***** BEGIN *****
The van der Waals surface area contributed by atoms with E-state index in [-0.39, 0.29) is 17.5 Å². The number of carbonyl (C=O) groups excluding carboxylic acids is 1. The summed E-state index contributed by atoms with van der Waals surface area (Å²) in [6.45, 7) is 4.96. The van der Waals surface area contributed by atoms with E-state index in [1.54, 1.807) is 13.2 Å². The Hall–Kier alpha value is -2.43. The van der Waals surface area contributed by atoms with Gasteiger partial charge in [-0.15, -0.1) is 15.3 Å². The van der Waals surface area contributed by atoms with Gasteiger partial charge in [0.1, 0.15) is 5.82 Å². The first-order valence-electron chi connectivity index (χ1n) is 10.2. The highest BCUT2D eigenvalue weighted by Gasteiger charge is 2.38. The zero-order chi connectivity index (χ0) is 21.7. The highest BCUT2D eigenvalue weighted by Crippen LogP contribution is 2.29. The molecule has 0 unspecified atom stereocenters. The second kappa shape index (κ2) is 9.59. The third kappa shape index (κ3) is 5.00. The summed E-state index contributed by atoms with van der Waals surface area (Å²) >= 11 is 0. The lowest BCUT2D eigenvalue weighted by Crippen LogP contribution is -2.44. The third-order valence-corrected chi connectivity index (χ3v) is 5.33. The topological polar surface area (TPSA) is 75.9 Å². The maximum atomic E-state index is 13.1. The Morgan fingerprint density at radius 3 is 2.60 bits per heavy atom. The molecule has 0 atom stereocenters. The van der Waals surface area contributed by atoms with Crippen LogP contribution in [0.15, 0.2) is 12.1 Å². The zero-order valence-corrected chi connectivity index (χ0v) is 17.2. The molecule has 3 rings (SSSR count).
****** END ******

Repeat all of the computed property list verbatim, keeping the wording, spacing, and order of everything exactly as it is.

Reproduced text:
The van der Waals surface area contributed by atoms with E-state index in [-0.39, 0.29) is 17.5 Å². The number of carbonyl (C=O) groups excluding carboxylic acids is 1. The summed E-state index contributed by atoms with van der Waals surface area (Å²) in [6.45, 7) is 4.96. The van der Waals surface area contributed by atoms with E-state index in [1.54, 1.807) is 13.2 Å². The Hall–Kier alpha value is -2.43. The van der Waals surface area contributed by atoms with Gasteiger partial charge in [-0.15, -0.1) is 15.3 Å². The van der Waals surface area contributed by atoms with Gasteiger partial charge in [0.1, 0.15) is 5.82 Å². The first-order valence-electron chi connectivity index (χ1n) is 10.2. The highest BCUT2D eigenvalue weighted by Gasteiger charge is 2.38. The zero-order chi connectivity index (χ0) is 21.7. The highest BCUT2D eigenvalue weighted by Crippen LogP contribution is 2.29. The molecule has 0 unspecified atom stereocenters. The second kappa shape index (κ2) is 9.59. The third kappa shape index (κ3) is 5.00. The summed E-state index contributed by atoms with van der Waals surface area (Å²) >= 11 is 0. The lowest BCUT2D eigenvalue weighted by Crippen LogP contribution is -2.44. The third-order valence-corrected chi connectivity index (χ3v) is 5.33. The topological polar surface area (TPSA) is 75.9 Å². The maximum atomic E-state index is 13.1. The Morgan fingerprint density at radius 3 is 2.60 bits per heavy atom. The molecule has 0 atom stereocenters. The van der Waals surface area contributed by atoms with Crippen LogP contribution in [0.15, 0.2) is 12.1 Å². The zero-order valence-corrected chi connectivity index (χ0v) is 17.2. The molecule has 3 rings (SSSR count).